Authors: Antonino Cosentino (corresponding author) 
Multispectral imaging (MSI) [1, 2] and Hyperspectral Imaging [3, 4, 5, 6], have been suggested as methods for the non-destructive identification of pigments. Though, it is mandatory to point out that these methods are problematic and the user may be subjected to draw conclusions that remain uncertain, essentially, because pigments are often mixed and overlapped in layers to make the desired color and effect.
To identify pigments with an acceptable degree of certainty, at least one other material specific technique must be used to complement hyper or multispectral imaging diagnostics. The use of MSI to tentatively identify pigments has an important advantage justifying its application: the rapid and low-cost survey of large areas. The intention of this paper is to show that with a flowchart based methodology it is possible to tentatively identify some historical pigments by means of MSI performed with simplified equipment and without the aid of imaging analysis software. This method doesn?t claim to allow the identification of all different pigments, but it will work for those which present peculiar behaviors in the range of the electromagnetic spectrum readily observable with an IR-VIS?UV modified digital camera (360?1100?nm) and an InGaAs camera (900?1700?nm). In this way, selected pigments are likely to be identified by means of MSI examination. This simplified approach, though demonstrated to be limited in its analytical diagnostic capabilities, has the benefit of being accessible and easy to implement by professionals in the art conservation and examination field.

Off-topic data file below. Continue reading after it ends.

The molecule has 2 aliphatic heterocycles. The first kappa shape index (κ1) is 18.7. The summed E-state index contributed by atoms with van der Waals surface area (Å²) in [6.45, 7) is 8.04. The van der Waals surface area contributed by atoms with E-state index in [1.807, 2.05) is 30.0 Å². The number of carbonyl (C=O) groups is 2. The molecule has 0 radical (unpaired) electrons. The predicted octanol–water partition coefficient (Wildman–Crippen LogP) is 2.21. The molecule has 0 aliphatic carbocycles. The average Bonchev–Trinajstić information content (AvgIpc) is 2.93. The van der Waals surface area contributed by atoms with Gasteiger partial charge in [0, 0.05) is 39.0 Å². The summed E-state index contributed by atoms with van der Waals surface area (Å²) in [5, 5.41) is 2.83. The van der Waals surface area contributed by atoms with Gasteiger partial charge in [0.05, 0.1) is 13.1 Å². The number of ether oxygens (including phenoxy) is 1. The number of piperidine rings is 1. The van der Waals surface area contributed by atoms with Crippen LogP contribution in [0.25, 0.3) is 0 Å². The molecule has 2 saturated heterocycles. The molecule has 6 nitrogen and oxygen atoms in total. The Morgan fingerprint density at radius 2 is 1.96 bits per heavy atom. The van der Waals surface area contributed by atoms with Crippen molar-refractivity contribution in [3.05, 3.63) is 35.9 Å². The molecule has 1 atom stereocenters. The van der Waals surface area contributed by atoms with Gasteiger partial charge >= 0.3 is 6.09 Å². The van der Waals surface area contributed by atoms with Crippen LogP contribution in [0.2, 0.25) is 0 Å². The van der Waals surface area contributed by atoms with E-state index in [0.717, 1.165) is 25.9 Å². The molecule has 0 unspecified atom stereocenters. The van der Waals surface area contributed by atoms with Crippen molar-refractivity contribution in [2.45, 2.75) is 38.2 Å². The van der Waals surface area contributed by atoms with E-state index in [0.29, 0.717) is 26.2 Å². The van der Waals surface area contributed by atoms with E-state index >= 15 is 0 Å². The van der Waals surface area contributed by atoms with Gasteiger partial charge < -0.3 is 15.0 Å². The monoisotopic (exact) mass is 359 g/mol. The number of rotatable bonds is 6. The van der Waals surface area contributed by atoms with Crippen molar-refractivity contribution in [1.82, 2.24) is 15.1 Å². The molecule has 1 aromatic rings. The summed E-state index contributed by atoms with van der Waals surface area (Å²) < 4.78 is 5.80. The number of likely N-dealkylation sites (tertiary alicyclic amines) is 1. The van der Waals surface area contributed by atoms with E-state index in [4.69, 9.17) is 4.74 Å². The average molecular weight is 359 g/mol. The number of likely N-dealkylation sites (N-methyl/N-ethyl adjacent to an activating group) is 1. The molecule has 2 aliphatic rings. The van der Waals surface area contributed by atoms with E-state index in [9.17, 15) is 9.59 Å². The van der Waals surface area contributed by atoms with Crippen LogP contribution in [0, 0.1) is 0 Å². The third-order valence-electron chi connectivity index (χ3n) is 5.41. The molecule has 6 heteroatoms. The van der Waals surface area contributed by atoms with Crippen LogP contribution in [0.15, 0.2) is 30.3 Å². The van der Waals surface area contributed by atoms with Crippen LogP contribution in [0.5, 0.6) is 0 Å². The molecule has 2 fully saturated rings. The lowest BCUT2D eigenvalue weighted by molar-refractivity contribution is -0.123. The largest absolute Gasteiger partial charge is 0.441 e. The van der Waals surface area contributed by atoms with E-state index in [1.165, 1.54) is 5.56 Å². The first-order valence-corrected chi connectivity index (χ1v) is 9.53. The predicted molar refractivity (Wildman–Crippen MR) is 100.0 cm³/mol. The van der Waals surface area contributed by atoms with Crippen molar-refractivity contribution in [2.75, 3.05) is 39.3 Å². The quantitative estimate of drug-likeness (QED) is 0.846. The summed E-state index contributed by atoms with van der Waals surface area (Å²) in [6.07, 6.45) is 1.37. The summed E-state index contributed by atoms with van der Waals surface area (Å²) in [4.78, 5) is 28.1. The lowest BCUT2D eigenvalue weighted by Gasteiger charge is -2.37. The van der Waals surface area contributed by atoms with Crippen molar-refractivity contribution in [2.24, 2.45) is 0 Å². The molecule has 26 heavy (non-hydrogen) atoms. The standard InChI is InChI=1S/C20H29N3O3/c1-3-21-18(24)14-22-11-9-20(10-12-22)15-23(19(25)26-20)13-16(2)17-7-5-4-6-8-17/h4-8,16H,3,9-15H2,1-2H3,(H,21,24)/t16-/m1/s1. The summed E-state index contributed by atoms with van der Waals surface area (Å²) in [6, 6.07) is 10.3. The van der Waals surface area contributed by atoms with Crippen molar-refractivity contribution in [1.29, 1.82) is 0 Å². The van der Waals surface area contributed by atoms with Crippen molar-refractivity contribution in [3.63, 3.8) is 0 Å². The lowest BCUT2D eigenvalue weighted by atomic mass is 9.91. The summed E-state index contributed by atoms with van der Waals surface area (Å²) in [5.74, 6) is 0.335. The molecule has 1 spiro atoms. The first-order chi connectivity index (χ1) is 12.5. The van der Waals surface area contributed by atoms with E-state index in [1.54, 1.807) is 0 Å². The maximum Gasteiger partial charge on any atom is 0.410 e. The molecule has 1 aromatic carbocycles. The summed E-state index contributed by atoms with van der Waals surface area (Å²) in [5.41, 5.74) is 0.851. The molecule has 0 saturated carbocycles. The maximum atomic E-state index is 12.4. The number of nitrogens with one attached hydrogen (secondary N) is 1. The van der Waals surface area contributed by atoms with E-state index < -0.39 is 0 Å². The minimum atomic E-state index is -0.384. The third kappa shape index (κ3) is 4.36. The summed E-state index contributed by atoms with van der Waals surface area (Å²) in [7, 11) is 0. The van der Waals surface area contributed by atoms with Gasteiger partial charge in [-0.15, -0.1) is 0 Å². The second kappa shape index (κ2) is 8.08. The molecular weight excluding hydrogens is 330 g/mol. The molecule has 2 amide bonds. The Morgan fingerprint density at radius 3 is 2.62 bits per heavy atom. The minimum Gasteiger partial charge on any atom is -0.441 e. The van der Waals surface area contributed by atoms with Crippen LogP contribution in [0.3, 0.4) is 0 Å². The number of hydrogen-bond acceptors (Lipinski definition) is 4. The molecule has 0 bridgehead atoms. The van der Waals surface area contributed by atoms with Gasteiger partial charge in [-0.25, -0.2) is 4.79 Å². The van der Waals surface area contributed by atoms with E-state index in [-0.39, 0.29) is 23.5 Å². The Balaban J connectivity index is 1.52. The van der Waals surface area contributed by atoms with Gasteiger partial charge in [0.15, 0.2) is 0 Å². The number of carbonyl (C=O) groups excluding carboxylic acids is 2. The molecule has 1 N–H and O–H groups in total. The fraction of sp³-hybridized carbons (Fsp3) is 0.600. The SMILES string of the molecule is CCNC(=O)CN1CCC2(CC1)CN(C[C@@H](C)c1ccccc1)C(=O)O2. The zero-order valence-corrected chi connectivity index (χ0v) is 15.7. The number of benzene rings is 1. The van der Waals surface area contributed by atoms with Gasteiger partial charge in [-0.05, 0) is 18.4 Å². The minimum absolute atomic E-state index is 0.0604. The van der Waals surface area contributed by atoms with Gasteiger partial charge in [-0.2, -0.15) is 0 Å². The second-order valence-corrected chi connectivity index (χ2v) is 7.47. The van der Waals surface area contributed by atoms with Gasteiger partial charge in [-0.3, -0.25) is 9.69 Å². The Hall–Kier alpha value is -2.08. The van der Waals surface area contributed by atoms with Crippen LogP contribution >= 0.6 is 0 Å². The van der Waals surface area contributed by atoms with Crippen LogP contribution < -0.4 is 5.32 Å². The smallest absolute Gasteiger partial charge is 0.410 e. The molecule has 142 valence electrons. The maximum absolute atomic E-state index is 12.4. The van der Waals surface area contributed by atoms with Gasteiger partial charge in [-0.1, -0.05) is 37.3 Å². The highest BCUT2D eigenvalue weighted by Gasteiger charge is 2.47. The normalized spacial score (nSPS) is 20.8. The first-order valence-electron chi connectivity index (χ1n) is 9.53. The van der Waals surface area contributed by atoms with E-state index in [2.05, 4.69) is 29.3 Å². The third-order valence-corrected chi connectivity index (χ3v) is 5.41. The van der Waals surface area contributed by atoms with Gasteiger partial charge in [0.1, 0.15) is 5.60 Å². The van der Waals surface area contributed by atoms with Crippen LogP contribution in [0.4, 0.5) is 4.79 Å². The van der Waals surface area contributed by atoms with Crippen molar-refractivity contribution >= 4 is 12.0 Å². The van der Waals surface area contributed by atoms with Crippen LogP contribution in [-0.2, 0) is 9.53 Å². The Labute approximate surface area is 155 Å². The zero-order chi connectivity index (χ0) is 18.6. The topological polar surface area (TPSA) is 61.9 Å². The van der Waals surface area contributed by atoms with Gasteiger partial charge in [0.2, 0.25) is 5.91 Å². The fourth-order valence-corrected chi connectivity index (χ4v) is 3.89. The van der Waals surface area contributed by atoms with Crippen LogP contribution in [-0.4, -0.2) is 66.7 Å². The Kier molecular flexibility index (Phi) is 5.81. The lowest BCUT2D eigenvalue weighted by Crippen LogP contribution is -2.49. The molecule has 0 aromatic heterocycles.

This method is more likely to succeed when applied on artworks where pigments have been applied in one single layer and not mixed; as is the case with miniatures [6, 7], drawings  and prints. Unlike other references, which suggest the use of software algorithms to analyze the MSI images, this paper proposes a more straightforward method simply based on visual examination and the use of a photo-editing software for the characterization of features apparent in the image.
This paper illustrates a flowchart method for pigment identification based on the acquisition of MSI images in 4 spectral bands: Ultraviolet, UV (360?400?nm); Visible, VIS (400?780?nm); Infrared, IR (780?1100?nm) and Infrared Reflectography, IRR (1000?1700?nm), Figure?1. The acronyms for the MSI methods presented in this paper highlight first the spectral band followed by R (Reflected), F (Fluorescence), FC (False Color). So the 8 imaging methods are called VIS (Visible), IR (Infrared), UVF (UV Fluorescence), UVF254 (UVC light source), UVR (UV Reflected), IRFC (Infrared False Color), IRF (IR Fluorescence), IRR (Infrared Reflectography), Figures?1 and 2.
Figure 1: Illustration of the spectral bands, imaging methods and imaging devices which contribute to the flowchart described in this paper. [see PDF for image]
Figure 2: Madonna and Child, Ingels Collection, Sweden. Example of Multispectral Imaging documentation and the acronyms used in this paper. [see PDF for image]
There are a number of studies on the application of each of the above mentioned imaging methods specifically for the identification of pigments: UV Fluorescence (UVF) [9, 10, 11, 12], UV Reflected (UVR) , Infrared False Color (IRFC) [14, 15], Infrared Fluorescence [16, 17, 18] and Infrared Reflectography . Though, there is no comparative study carried out using all of those methods, and therefore this paper intends to fill that void.
The MSI images presented in this paper were acquired with a Nikon D800 DSLR (36 MP, CMOS sensor) digital camera modified for ?full spectrum?, ultraviolet?visible?infrared photography (between about 360 and 1100?nm). The CMOS sensor responds both to the near infrared and near ultraviolet ranges of the spectrum, however manufacturers install an IR cut-off filter in front of the sensor to reduce infrared transmission. …